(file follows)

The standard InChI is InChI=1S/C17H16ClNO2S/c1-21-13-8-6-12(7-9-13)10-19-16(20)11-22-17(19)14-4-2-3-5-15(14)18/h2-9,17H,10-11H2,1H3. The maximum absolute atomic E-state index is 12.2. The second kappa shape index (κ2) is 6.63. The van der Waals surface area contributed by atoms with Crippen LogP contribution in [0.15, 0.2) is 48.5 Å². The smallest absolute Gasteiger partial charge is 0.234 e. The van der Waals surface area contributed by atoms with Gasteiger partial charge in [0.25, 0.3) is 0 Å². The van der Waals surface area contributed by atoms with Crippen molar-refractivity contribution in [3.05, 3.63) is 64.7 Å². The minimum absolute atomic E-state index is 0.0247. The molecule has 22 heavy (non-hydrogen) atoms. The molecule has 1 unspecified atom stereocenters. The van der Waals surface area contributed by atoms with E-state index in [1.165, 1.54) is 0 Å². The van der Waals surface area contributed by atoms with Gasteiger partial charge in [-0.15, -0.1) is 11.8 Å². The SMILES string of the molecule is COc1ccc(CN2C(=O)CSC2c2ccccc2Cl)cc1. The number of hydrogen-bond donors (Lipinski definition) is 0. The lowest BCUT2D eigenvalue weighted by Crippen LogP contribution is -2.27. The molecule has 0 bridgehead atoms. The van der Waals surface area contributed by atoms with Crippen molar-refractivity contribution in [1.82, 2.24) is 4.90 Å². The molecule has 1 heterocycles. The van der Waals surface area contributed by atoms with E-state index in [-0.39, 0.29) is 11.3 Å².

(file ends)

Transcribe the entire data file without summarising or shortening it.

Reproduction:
The standard InChI is InChI=1S/C17H16ClNO2S/c1-21-13-8-6-12(7-9-13)10-19-16(20)11-22-17(19)14-4-2-3-5-15(14)18/h2-9,17H,10-11H2,1H3. The maximum absolute atomic E-state index is 12.2. The second kappa shape index (κ2) is 6.63. The van der Waals surface area contributed by atoms with Crippen LogP contribution in [0.15, 0.2) is 48.5 Å². The smallest absolute Gasteiger partial charge is 0.234 e. The van der Waals surface area contributed by atoms with Gasteiger partial charge in [0.25, 0.3) is 0 Å². The van der Waals surface area contributed by atoms with Crippen molar-refractivity contribution in [3.05, 3.63) is 64.7 Å². The minimum absolute atomic E-state index is 0.0247. The molecule has 22 heavy (non-hydrogen) atoms. The molecule has 1 unspecified atom stereocenters. The van der Waals surface area contributed by atoms with E-state index in [1.165, 1.54) is 0 Å². The van der Waals surface area contributed by atoms with Gasteiger partial charge in [-0.15, -0.1) is 11.8 Å². The SMILES string of the molecule is COc1ccc(CN2C(=O)CSC2c2ccccc2Cl)cc1. The number of hydrogen-bond donors (Lipinski definition) is 0. The lowest BCUT2D eigenvalue weighted by Crippen LogP contribution is -2.27. The molecule has 0 bridgehead atoms. The van der Waals surface area contributed by atoms with Crippen molar-refractivity contribution in [1.82, 2.24) is 4.90 Å². The molecule has 1 heterocycles. The van der Waals surface area contributed by atoms with E-state index in [-0.39, 0.29) is 11.3 Å².